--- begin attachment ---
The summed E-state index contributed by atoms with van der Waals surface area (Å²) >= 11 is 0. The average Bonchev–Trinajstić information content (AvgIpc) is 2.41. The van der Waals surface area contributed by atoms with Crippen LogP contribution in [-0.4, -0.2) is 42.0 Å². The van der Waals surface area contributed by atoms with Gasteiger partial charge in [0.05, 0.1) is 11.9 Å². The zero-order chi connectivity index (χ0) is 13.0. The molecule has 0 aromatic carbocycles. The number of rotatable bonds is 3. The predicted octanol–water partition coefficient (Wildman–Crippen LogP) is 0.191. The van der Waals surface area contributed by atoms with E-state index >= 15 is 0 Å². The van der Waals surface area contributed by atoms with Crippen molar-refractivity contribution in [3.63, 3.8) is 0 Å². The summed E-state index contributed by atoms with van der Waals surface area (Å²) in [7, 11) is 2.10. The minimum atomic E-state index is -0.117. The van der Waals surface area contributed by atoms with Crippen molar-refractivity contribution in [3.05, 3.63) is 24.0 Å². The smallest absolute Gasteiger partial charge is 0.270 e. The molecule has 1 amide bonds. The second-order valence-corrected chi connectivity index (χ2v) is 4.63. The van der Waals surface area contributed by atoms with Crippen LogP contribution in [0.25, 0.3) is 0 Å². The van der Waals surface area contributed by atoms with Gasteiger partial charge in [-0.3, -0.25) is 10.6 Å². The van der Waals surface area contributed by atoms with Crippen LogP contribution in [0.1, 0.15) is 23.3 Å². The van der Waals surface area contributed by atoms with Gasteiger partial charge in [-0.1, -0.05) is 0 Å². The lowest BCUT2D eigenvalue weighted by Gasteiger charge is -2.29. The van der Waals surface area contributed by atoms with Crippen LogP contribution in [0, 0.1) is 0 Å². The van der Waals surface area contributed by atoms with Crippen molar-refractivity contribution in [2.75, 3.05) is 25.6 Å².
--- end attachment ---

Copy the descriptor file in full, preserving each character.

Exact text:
The summed E-state index contributed by atoms with van der Waals surface area (Å²) >= 11 is 0. The average Bonchev–Trinajstić information content (AvgIpc) is 2.41. The van der Waals surface area contributed by atoms with Crippen LogP contribution in [-0.4, -0.2) is 42.0 Å². The van der Waals surface area contributed by atoms with Gasteiger partial charge in [0.05, 0.1) is 11.9 Å². The zero-order chi connectivity index (χ0) is 13.0. The molecule has 0 aromatic carbocycles. The number of rotatable bonds is 3. The predicted octanol–water partition coefficient (Wildman–Crippen LogP) is 0.191. The van der Waals surface area contributed by atoms with E-state index >= 15 is 0 Å². The van der Waals surface area contributed by atoms with Crippen molar-refractivity contribution in [3.63, 3.8) is 0 Å². The summed E-state index contributed by atoms with van der Waals surface area (Å²) in [7, 11) is 2.10. The minimum atomic E-state index is -0.117. The van der Waals surface area contributed by atoms with Crippen molar-refractivity contribution in [3.05, 3.63) is 24.0 Å². The smallest absolute Gasteiger partial charge is 0.270 e. The molecule has 1 amide bonds. The second-order valence-corrected chi connectivity index (χ2v) is 4.63. The van der Waals surface area contributed by atoms with Crippen LogP contribution in [0.25, 0.3) is 0 Å². The van der Waals surface area contributed by atoms with Gasteiger partial charge in [-0.3, -0.25) is 10.6 Å². The van der Waals surface area contributed by atoms with Crippen LogP contribution in [0.1, 0.15) is 23.3 Å². The van der Waals surface area contributed by atoms with Gasteiger partial charge in [-0.1, -0.05) is 0 Å². The lowest BCUT2D eigenvalue weighted by Gasteiger charge is -2.29. The van der Waals surface area contributed by atoms with Crippen LogP contribution in [0, 0.1) is 0 Å². The van der Waals surface area contributed by atoms with Crippen molar-refractivity contribution in [2.75, 3.05) is 25.6 Å².